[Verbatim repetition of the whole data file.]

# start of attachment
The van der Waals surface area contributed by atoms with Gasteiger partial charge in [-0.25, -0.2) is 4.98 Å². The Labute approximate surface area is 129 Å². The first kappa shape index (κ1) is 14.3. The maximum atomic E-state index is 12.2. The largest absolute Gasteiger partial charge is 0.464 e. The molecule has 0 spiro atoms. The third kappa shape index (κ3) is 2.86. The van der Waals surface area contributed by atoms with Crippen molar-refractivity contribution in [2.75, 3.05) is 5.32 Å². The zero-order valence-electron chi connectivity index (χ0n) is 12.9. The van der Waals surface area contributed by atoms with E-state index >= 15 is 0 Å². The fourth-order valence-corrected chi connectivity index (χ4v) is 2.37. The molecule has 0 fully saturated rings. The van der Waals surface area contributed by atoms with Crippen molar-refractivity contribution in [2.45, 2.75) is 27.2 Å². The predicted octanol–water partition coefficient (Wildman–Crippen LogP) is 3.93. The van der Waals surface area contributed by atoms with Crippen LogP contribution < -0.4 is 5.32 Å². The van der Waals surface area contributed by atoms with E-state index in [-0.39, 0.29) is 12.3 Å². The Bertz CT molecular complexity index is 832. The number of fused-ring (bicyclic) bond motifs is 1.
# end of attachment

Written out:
The van der Waals surface area contributed by atoms with Gasteiger partial charge in [-0.25, -0.2) is 4.98 Å². The Labute approximate surface area is 129 Å². The first kappa shape index (κ1) is 14.3. The maximum atomic E-state index is 12.2. The largest absolute Gasteiger partial charge is 0.464 e. The molecule has 0 spiro atoms. The third kappa shape index (κ3) is 2.86. The van der Waals surface area contributed by atoms with Crippen molar-refractivity contribution in [2.75, 3.05) is 5.32 Å². The zero-order valence-electron chi connectivity index (χ0n) is 12.9. The van der Waals surface area contributed by atoms with E-state index >= 15 is 0 Å². The fourth-order valence-corrected chi connectivity index (χ4v) is 2.37. The molecule has 0 fully saturated rings. The van der Waals surface area contributed by atoms with Crippen molar-refractivity contribution in [2.45, 2.75) is 27.2 Å². The predicted octanol–water partition coefficient (Wildman–Crippen LogP) is 3.93. The van der Waals surface area contributed by atoms with Crippen LogP contribution < -0.4 is 5.32 Å². The van der Waals surface area contributed by atoms with E-state index in [-0.39, 0.29) is 12.3 Å². The Bertz CT molecular complexity index is 832. The number of fused-ring (bicyclic) bond motifs is 1.